their young postseason history. The Rays go for a sweep when the series resumes Sunday in Chicago. Tampa Bay’s Matt Garza (11-9) faces John Danks (12-9), trying to seal a matchup against World Series champion Boston or the Los Angeles Angels in the next round. “We’re a relaxed bunch,” Baldelli said. “We chill out in the clubhouse. We have fun. That’s what got us here.” Of the 35 teams to fall behind 2-0 in the division series before this year, just five have come back to advance, according to the Elias Sports Bureau. It’s been a bleak October for both Chicago teams. The Cubs lost their first two NL playoff games at home to the Los Angeles Dodgers. The White Sox started quick-

ly, scoring twice in the first on Jim Thome’s RBI single and Alexei Ramirez’s sacrifice fly, but Kazmir struck out Juan Uribe with the bases loaded after three straight foul balls. Dioner Navarro’s run-scoring single off Mark Beuhrle in the second began the comeback following a two-base throwing error by Ramirez at second, and Iwamura gave Tampa Bay a 3-2 lead with a drive into the leftcenter field stands off Beuhrle in the fifth. The Rays added three runs in the eighth, when B.J. Upton tripled and scored on Carl Crawford’s single, which chased Buehrle. Baldelli’s run-scoring single against Octavio Dotel made it 5-2, and Navarro followed with a RBI double off Matt



Courtesy photo

The Zapata Lady Hawks cross country runners are ranked third in the national coaches’ poll after winning the Zapata Invitational and the Edinburg North and TAMIU meets earlier this year.The girls are, from left, Michelle Garcia, Martiza Garcia, Amber Guzman, Marlena Garcia, Kristina Garcia, Alba Jasso and Adriana Ramirez.

Cross Country boys take second place at TAMU-Corpus Christi competition By KEITH MARTIN THE ZAPATA TIMES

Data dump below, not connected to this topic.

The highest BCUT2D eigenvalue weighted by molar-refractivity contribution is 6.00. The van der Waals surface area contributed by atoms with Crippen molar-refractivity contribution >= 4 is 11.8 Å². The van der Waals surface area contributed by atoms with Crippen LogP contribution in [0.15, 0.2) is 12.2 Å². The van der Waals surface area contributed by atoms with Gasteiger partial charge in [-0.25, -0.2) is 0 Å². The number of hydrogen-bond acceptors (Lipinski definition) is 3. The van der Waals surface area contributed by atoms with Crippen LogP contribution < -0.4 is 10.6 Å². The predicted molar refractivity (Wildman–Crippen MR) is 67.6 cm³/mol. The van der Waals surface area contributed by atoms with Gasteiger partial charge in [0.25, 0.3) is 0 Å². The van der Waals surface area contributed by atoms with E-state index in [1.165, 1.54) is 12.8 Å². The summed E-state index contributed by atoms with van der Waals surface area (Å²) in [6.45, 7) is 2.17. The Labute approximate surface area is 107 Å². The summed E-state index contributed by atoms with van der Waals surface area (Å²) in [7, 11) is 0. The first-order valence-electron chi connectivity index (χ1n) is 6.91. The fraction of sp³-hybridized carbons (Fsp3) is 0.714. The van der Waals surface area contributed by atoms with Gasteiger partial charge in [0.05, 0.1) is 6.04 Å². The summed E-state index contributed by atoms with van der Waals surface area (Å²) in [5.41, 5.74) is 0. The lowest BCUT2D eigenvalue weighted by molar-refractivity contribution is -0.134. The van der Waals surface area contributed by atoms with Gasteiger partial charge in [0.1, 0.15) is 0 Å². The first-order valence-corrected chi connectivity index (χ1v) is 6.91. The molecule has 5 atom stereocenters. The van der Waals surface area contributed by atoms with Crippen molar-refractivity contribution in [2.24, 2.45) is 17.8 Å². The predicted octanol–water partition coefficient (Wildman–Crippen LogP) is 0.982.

unning against some stiff competition this past weekend in Corpus Christi, the Zapata boys cross country team raced its way to a second-place finish in the 2008 TAMUCC Islander Splash.


Senior Raul Serna led the Hawks with a fourth-place finish and a time of 16:53, followed by sophomore Danny Garcia, fifth place and a time of 17:02. Team captain Jerry Chapa was third on the varsity team in 17:31, ninth place; 19th, Luis Olvera 17:50; 28th, O.J. Quintanilla 18:00; 33rd Edgar Hernandez, 18:10; 34th, Juan Alvarado, 18:13; 47th,

Keith Cobb, 18:42; and 55th, Ricardo Aguillar, 19:01. But as they get closer and closer to their district meet, slated for Oct. 27, Coach Escamilla seems pleased with the way his team has been running. “I’m very excited about the way the team has been doing thus far into the season,” Escamilla said. “The guys are

running very smart, and we’re starting to look good as a team. “I have to give credit to all of the guys, because they make it happen. It doesn’t matter if it’s 5:30 in the morning or 6 in the evening; the guys are here at every practice working as a team.”



Buffaloes’ Scott ready to show ’Horns what they missed ByARNIE STAPLETON ASSOCIATED PRESS

BOULDER, Colo. — The Colorado Buffaloes beat the Texas Longhorns to the punch last February, landing Darrell Scott, the top tailback recruit in the country. But the freshman leading the Buffs in rushing isn’t Scott but Rodney “Speedy” Stewart, whom they signed as insurance while Scott was still deciding between Austin and Boulder. Stewart is averaging 87.3 yards a game and 5.6 yards a carry, compared to Scott’s average 36 yards a game and 3.7 yards a carry. “We know if Darrell Scott is not getting the ball every time,

that Stewart must be really good, because we know how good Darrell is,” said Texas coach Mack Brown, whose fifth-ranked Longhorns visit Folsom Field Saturday night. At just 5-foot-6, Stewart has become the big man on campus. “That little Stewart, he can roll,” Texas defensive end Lamarr Houston said. “You can’t see him when he’s got 300-pound guys in front of him.” The Buffs (3-1) believe Scott is ready to show off his stuff, too, just in time for the Longhorns (40) to get a firsthand look at the prized recruit who spurned them at the last moment. There are several reasons for

“I’m more concerned with all the intangible things because I know at some point he’s going to be a great player.” BUFFALOES COACH DAN HAWKINS

Scott’s slow start. They include groin and knee injuries and a late start in camp while he was taking an algebra course to gain eligibility. He showed up overweight and had to catch up on the play book and his footwork.

“Everybody wants the rookie or the freshman to come in and set the place on fire. Sometimes that happens, sometimes it doesn’t happen,” Buffaloes coach Dan Hawkins said. “I’m more concerned with all the intangible things because I